Residents of Austin, Texas are concerned with Google autonomous cars driving around the city.
Testing self-driving cars in the state has not been legalized yet.
As Google's Chris Urmson, the director of the self-driving car program, reported earlier this year the cars have been involved in 11 accidents since the company started testing them in 2009, but that number could be higher.
California just last week reversed a policy that kept self-driving vehicle crashes from having to be disclosed to the public.
Last week numerous videos spotted a Google self-driving vehicle parked in a vertical parking spot on Congress Avenue in south central Austin - less than two miles south of the state capitol.
A gyroscope spins atop the roof, as the man filming approaches the car, which has "Google" clearly emblazoned on both driver and passenger sides.
A photo posted a week later features the same Lexus RX 450h with identical California license plates traveling north on Guadalupe Street.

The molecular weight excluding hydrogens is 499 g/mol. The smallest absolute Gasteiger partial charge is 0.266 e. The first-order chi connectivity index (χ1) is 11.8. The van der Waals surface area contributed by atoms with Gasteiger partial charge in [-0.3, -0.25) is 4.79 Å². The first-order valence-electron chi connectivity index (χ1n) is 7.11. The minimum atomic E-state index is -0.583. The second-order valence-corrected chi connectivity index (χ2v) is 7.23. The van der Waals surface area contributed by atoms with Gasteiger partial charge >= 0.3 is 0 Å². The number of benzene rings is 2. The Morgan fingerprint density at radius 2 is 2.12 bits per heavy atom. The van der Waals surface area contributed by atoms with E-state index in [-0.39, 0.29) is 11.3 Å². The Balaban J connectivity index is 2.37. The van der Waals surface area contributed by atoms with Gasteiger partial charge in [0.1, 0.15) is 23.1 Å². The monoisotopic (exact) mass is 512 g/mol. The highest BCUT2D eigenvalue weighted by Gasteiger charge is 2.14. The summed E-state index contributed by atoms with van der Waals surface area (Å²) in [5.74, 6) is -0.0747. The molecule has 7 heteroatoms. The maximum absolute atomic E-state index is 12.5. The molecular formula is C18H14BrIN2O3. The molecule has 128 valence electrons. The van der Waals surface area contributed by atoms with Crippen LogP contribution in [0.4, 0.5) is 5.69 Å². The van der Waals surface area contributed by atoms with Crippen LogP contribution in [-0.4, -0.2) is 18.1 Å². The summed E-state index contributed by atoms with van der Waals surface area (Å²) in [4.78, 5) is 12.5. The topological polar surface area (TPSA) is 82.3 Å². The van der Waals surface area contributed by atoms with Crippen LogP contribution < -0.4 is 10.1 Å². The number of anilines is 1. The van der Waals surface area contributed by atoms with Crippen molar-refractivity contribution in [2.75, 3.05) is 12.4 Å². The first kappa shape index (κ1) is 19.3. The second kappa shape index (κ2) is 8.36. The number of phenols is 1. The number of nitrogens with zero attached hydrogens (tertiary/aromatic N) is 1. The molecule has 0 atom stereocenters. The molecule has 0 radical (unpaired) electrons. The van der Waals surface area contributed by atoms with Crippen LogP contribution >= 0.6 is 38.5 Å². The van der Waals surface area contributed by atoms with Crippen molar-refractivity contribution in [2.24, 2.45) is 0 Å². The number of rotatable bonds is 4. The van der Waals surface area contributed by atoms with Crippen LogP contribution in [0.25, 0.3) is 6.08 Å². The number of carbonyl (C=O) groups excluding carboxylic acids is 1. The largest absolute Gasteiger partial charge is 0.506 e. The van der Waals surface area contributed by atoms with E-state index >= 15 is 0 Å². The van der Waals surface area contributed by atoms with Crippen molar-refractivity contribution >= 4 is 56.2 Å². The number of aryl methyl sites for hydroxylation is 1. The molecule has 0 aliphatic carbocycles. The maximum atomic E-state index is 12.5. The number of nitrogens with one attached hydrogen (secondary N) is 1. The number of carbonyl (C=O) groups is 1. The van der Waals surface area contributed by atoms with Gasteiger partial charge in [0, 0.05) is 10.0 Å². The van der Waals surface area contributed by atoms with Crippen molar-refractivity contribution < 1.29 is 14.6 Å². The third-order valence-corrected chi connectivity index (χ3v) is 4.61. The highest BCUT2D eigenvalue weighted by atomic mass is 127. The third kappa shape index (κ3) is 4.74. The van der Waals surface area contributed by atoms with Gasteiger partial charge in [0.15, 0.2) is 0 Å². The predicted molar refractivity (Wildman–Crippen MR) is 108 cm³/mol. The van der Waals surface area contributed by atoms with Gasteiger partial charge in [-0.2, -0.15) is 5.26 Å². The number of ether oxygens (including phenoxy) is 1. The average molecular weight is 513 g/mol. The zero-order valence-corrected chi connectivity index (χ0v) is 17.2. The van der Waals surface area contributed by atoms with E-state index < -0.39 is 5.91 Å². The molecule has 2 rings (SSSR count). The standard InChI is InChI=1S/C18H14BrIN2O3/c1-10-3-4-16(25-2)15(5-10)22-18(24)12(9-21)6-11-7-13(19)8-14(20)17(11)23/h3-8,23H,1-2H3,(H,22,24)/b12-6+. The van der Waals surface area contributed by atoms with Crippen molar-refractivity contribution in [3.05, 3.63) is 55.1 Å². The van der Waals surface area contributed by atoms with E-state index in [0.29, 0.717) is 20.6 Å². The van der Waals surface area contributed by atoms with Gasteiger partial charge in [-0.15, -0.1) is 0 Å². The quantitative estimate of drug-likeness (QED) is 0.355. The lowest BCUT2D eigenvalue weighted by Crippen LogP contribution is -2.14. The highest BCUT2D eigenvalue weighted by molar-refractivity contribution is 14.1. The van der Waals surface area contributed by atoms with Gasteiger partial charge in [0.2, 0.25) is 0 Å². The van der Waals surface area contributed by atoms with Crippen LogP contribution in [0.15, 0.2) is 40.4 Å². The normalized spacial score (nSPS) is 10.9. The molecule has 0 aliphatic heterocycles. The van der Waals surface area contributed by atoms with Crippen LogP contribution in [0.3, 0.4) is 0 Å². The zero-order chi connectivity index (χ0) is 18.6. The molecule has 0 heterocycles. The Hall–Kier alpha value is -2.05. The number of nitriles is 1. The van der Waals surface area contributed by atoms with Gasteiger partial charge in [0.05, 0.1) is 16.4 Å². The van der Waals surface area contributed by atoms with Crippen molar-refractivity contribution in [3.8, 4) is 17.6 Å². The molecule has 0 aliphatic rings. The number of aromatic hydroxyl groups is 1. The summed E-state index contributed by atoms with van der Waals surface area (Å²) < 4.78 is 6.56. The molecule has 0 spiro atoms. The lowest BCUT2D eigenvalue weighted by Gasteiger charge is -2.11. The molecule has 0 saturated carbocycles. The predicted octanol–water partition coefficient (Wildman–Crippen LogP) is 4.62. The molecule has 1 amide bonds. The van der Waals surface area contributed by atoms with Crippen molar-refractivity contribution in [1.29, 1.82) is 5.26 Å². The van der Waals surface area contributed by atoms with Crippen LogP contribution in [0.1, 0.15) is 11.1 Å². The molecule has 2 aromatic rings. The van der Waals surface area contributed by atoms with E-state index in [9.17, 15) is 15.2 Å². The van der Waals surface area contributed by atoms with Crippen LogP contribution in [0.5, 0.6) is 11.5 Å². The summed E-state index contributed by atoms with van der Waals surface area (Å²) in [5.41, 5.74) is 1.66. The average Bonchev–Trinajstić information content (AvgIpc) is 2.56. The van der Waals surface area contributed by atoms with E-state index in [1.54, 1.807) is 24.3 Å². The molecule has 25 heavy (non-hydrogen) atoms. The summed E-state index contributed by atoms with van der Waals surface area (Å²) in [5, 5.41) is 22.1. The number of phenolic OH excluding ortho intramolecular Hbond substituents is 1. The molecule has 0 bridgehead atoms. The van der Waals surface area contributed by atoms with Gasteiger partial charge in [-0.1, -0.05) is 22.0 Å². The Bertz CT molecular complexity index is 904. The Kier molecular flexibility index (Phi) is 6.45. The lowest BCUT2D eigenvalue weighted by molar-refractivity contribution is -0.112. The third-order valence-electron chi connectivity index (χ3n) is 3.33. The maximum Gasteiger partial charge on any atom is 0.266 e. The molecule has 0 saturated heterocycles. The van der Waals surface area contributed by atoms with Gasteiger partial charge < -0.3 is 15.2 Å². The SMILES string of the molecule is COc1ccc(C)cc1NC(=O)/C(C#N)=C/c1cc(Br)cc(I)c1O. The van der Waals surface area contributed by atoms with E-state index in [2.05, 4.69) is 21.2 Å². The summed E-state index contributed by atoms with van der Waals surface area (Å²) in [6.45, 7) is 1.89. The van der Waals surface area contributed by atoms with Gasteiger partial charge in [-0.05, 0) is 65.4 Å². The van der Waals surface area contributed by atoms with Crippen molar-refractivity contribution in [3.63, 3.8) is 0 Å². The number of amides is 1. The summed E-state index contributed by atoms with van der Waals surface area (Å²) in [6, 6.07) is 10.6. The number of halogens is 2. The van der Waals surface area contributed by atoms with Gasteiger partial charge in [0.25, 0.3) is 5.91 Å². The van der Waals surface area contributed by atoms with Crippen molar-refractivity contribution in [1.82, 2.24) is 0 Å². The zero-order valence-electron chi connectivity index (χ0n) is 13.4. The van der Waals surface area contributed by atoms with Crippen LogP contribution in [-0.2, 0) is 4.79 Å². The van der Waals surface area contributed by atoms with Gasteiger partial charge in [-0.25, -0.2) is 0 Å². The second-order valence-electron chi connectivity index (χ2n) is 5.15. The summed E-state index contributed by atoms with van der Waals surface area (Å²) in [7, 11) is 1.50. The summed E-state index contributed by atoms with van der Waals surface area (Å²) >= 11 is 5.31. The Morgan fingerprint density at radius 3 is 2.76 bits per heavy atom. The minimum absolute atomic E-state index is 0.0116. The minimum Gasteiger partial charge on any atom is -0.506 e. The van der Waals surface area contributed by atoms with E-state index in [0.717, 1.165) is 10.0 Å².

The numerous sightings confirm the company is testing its self-driving cars on Texas public roads.
In 2013, Google showcased the self-driving vehicle to Texas lawmakers by driving it from the company's headquarters in Mountain View, California, to Austin, where the city's mayor, police chief and various state administrators took turns taking autopilot joyrides.
A spokesperson for the Austin transportation department at the time said the law is still "fuzzy" on self-driving cars, but that she didn't think "there's any issues... or a specific ordinance against" operating them.
As of yet, four states - California, Nevada, Michigan and Florida - have passed laws legalizing autonomous vehicles on public roads.
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"The tests of the missile with characteristics prohibited under the Treaty took place only 16 days after Washington completed the denunciation of the said Treaty. It is obvious that it was not improvisation," Putin said